Is the Lady in the Muscle Car a Good Lawyer?
It fascinates me how many kinds and colors of cars I see on the road today. I don’t know their makes and models unless I get close enough to see the names or logos on the back. But, I’m taken with the variety of bodies.
If you imagine all of those different cars pulling into a parking lot, and all of the drivers exiting to a building, you’d never know who went with what car body, and you wouldn’t judge the drivers’ skills at lawyering, accounting, or information technology by the model or color of the cars they drove. And yet, we often make decisions about a person’s skills by looking at the design and the color of the body they move around in.
Not only do we make personal and professional decisions about others based upon the age, structure, and color of their bodies, but also as to whether their bodies behave in the way we think the designer intended. “That’s a Corvette muscle car. Drive it faster and with more aggression.” “That’s a pink VW Beetle. Slow down.” “You’re a man. I expect more of you.” “You’re a woman. Should I expect a pregnancy leave?” Boys and girls are models for which we imagine we know the designer’s intentions. When the bodies don’t comply with our expectations, we make decisions about their true worth.
The new focus of our civil rights battle is the discrimination faced by anyone whose gender expression is diverse. You may be thinking I’m talking about transgender people. But, the “T” in LGBT actually stands for all of us, gay and straight, who aren’t “manly” men or “girly” women.
If you think about it, bullying of non-conforming gay and straight kids has the same scarring effects, and is not different from the discrimination experienced by people who identify as transgender. A sissy is a sissy is a sissy. But that says nothing about his skills as a doctor.
A college fraternity brother of mine was one of the most effeminate men I’d ever met. He was as affected as every campy gay character on television today. People used to pull me aside and whisper, “You’re friend is a fag.” But, he’s straight. I suspect that he has suffered social disapproval and discrimination similar to that I’ve faced in my life.
Most gay men experienced discrimination in school, not because their peers imagined them engaging in sex with other boys, but because they didn’t act in a “manly” way. They cried. They couldn’t catch a baseball or football, or hit the backboard with the basketball. They played with the girls. That’s transgender behavior because it is outside of the box of what is expected for a boy. The word “trans” means across. When a boy cries or is not athletic, his behavior moves away from “male.” Straight boys and gay boys can both be a part of the big T.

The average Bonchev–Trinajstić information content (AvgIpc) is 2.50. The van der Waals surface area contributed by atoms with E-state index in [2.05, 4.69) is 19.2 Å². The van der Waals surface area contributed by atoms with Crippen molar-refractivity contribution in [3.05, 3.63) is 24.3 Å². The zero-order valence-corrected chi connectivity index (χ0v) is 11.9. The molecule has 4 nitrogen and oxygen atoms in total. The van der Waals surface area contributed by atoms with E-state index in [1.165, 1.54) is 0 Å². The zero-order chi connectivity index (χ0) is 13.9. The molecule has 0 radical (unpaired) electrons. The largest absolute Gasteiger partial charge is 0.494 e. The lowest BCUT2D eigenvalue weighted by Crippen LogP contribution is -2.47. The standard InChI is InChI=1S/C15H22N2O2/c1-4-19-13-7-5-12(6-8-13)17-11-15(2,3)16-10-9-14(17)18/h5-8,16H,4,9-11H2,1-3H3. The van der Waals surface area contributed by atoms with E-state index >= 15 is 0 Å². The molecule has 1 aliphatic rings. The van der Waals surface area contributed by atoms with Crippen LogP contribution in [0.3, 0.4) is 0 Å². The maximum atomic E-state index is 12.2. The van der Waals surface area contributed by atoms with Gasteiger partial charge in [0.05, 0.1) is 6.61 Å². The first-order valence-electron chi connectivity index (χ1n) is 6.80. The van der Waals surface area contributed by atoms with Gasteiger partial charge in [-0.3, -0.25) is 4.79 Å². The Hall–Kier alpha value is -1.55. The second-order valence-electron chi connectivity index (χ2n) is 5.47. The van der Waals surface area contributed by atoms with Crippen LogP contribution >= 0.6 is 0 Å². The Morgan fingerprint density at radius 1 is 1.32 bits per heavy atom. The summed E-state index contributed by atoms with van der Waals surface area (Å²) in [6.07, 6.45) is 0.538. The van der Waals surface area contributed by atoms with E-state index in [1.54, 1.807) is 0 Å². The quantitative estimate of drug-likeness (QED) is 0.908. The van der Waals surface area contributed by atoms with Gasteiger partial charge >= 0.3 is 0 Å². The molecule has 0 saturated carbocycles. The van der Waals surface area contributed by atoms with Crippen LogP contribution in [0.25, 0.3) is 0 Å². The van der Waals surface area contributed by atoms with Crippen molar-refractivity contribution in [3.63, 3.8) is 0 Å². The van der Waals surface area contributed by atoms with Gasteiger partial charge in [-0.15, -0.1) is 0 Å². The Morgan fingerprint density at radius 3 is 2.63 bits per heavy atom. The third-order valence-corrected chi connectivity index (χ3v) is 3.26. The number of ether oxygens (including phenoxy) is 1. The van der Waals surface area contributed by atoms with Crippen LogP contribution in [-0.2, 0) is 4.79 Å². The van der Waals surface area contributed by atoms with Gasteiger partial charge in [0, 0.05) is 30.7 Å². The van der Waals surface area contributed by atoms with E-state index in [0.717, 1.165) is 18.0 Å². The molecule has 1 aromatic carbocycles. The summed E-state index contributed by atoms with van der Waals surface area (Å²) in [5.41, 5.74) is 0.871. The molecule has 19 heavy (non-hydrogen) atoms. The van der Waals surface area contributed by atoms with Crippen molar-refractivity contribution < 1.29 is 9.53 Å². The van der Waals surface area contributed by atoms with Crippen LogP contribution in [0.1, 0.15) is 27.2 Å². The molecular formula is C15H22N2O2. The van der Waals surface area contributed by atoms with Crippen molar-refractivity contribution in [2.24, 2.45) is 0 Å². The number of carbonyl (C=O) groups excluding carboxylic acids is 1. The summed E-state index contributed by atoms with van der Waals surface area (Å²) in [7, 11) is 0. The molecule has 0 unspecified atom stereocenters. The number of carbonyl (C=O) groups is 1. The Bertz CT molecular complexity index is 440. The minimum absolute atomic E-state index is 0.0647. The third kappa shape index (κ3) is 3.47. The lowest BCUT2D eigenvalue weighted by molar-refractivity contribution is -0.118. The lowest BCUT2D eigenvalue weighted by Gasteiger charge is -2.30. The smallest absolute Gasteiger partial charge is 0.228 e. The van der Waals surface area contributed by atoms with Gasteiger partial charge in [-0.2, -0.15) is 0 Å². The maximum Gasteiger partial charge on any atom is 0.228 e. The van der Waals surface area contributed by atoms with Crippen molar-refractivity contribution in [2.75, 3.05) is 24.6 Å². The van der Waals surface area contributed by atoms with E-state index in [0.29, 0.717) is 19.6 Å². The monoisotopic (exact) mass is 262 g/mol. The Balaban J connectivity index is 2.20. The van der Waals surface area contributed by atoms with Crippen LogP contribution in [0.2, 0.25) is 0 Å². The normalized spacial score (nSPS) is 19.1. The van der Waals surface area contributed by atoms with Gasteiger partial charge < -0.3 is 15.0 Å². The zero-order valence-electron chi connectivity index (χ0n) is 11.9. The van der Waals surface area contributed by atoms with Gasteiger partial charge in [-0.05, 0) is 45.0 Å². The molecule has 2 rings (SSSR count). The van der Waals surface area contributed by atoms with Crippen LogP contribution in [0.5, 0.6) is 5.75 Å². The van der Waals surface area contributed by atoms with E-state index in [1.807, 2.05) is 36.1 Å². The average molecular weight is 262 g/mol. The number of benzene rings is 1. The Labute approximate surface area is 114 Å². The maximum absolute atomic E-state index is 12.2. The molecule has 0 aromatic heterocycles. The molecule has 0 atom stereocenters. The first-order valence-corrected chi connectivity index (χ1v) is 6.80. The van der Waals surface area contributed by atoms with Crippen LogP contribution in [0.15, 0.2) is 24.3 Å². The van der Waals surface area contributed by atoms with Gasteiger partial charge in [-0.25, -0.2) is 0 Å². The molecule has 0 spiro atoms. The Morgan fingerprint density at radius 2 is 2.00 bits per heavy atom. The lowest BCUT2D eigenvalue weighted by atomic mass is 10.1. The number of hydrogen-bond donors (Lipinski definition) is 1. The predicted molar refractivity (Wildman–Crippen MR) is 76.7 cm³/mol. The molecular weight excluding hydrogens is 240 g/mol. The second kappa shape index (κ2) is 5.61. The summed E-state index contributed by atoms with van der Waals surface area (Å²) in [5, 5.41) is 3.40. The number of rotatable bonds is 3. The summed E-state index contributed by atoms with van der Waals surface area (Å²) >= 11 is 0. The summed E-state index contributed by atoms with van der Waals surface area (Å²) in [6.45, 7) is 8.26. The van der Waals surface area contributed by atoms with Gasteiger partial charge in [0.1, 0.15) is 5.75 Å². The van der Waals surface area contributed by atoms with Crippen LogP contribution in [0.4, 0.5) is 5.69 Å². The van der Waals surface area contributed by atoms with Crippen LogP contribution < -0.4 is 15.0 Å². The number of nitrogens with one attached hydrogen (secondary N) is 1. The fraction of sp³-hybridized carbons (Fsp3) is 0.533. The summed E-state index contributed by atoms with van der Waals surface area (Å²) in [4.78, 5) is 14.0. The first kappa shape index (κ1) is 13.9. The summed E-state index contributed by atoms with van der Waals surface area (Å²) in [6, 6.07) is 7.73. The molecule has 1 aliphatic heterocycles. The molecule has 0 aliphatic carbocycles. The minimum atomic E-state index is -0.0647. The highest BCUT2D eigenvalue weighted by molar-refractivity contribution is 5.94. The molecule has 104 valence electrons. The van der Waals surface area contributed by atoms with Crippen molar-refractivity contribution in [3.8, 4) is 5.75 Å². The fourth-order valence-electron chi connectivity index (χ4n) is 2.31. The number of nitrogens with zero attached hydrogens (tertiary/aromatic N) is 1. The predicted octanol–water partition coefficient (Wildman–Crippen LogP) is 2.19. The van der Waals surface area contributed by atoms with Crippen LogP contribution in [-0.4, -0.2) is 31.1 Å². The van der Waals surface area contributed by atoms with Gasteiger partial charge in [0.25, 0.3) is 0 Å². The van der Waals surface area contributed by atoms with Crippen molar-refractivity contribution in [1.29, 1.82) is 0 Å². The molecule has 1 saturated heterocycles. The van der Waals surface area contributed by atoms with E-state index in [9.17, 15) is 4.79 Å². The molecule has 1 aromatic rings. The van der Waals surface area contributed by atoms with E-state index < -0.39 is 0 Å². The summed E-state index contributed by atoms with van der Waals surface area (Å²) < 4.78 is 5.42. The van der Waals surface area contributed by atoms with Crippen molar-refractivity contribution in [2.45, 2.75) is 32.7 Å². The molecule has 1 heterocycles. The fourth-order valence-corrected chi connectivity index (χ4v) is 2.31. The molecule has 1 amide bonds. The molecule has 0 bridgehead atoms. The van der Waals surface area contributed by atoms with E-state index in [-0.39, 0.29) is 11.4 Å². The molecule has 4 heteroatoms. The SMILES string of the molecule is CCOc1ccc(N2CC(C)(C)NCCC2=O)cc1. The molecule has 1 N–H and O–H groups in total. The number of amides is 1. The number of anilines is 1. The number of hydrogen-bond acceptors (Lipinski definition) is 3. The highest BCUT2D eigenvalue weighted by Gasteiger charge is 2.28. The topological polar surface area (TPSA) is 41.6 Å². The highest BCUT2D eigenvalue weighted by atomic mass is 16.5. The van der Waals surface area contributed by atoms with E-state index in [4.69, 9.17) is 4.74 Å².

The majority of gay and straight men say they don’t understand the transgender issue. They want to be supportive of the caboose at the end of the acronym, but they don’t get why anyone would want to have his penis cut off, or to dress up in women’s clothes, except on Halloween or at Mass.
Many lesbians have no use for male-to-female transsexuals, and some are outright hostile to transsexual women who want to attend “women only” events, or participate in women’s sports. Some lesbians see cross-dressing men as offensive in their caricature apparel of wigs, lipstick, fake eyelashes, nylons, long dresses, and jewelry. All of those items, they say, have been worn by women to please men, and are thus symbols of the patriarchy. A dress doesn’t make a man into a woman, they insist. Nor does having a vulva.
But, many lesbians are transgender too. They’re too good at sports to be girls. They shun traditional “girly” attire. When they get married as lesbians, one of them is often in a tuxedo, like a groom. Many lesbians love to watch men play professional sports. Some eschew cooking anything but basic food. Those are examples of gender expression deviance or diversity. As soon as a girl or woman engages in the roles of men, or dresses in the clothes of men, she is in movement away from cultural expectations of her biological sex. That’s transgender.
The phrase “gender expression diversity” is a much bigger, and more accurate, umbrella expression than is the word “transgender.” Using the broader term frees us to focus attention on the real problem at work. If corporations and other entities only focus attention on providing health care coverage for transsexual medical procedures, and on which bathroom a “T” should use, instead of on the organizations’ strict adherence to traditional gender expression among all of their employees, they’re not dealing with the bigger and far more significant business issue.
Will a straight man with limp wrists and a lisp be considered for hiring or promotion? Will a straight woman with a deep voice, mannish clothes, and well-developed biceps be seen as the best person to speak for the team to the client? He’s supposed to be a Corvette muscle car. She’s supposed to be a pink VW Beetle. But how much does the car we drive tell others about the skills we have, and the business we’ll attract? What do our bodies have to do with our skills?
Gender expression diversity is the underlying theme of most workplace discrimination, and the primary source of the loss of productivity, retention, and sales. It is a systemic assumption that a car and its driver are the same, and that we know best about the intention of the designer of the vehicle. I am not my car, and I am not my body.
Brian McNaught was named “the godfather of gay diversity training” by The New York Times. He works with corporate executives globally, is the author of six books, and is featured in seven educational DVDs. He and his spouse Ray Struble divide their year between Ft. Lauderdale and Provincetown. Visit Brian-McNaught.com for more information.